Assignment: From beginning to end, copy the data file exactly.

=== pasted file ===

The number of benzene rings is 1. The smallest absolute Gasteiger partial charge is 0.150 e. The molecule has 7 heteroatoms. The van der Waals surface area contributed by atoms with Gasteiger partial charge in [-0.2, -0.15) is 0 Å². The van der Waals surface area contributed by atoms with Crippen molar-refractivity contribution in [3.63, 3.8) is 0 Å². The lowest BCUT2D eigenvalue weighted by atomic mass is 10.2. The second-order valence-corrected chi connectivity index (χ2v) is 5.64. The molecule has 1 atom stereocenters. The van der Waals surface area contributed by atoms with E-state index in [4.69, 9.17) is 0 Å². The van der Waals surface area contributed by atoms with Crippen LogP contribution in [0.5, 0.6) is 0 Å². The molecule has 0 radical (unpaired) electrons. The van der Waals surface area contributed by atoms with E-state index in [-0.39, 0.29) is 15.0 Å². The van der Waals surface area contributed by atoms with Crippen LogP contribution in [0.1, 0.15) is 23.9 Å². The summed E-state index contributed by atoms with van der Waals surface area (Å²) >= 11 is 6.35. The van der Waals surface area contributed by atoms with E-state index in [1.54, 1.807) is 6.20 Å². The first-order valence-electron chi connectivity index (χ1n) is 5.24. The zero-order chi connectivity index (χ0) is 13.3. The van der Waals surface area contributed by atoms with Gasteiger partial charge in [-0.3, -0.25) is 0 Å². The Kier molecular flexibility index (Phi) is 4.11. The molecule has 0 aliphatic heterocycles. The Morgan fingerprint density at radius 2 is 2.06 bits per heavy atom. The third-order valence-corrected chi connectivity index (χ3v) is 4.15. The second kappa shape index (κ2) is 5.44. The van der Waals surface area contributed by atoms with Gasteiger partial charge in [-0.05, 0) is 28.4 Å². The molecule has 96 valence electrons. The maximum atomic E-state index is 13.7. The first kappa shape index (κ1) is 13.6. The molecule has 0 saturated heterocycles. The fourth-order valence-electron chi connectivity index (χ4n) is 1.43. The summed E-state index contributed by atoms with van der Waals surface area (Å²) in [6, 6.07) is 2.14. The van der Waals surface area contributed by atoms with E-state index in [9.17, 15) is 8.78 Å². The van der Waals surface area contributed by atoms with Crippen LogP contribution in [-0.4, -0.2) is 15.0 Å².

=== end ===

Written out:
The number of benzene rings is 1. The smallest absolute Gasteiger partial charge is 0.150 e. The molecule has 7 heteroatoms. The van der Waals surface area contributed by atoms with Gasteiger partial charge in [-0.2, -0.15) is 0 Å². The van der Waals surface area contributed by atoms with Crippen molar-refractivity contribution in [3.63, 3.8) is 0 Å². The lowest BCUT2D eigenvalue weighted by atomic mass is 10.2. The second-order valence-corrected chi connectivity index (χ2v) is 5.64. The molecule has 1 atom stereocenters. The van der Waals surface area contributed by atoms with E-state index in [4.69, 9.17) is 0 Å². The van der Waals surface area contributed by atoms with Crippen LogP contribution in [0.5, 0.6) is 0 Å². The molecule has 0 radical (unpaired) electrons. The van der Waals surface area contributed by atoms with E-state index in [-0.39, 0.29) is 15.0 Å². The van der Waals surface area contributed by atoms with Crippen LogP contribution in [0.1, 0.15) is 23.9 Å². The summed E-state index contributed by atoms with van der Waals surface area (Å²) >= 11 is 6.35. The van der Waals surface area contributed by atoms with E-state index in [1.54, 1.807) is 6.20 Å². The first-order valence-electron chi connectivity index (χ1n) is 5.24. The zero-order chi connectivity index (χ0) is 13.3. The van der Waals surface area contributed by atoms with Gasteiger partial charge in [-0.3, -0.25) is 0 Å². The Kier molecular flexibility index (Phi) is 4.11. The molecule has 0 aliphatic heterocycles. The Morgan fingerprint density at radius 2 is 2.06 bits per heavy atom. The third-order valence-corrected chi connectivity index (χ3v) is 4.15. The second kappa shape index (κ2) is 5.44. The van der Waals surface area contributed by atoms with Gasteiger partial charge in [-0.05, 0) is 28.4 Å². The molecule has 96 valence electrons. The maximum atomic E-state index is 13.7. The first kappa shape index (κ1) is 13.6. The molecule has 0 saturated heterocycles. The fourth-order valence-electron chi connectivity index (χ4n) is 1.43. The summed E-state index contributed by atoms with van der Waals surface area (Å²) in [6, 6.07) is 2.14. The van der Waals surface area contributed by atoms with E-state index in [9.17, 15) is 8.78 Å². The van der Waals surface area contributed by atoms with Crippen LogP contribution in [-0.4, -0.2) is 15.0 Å².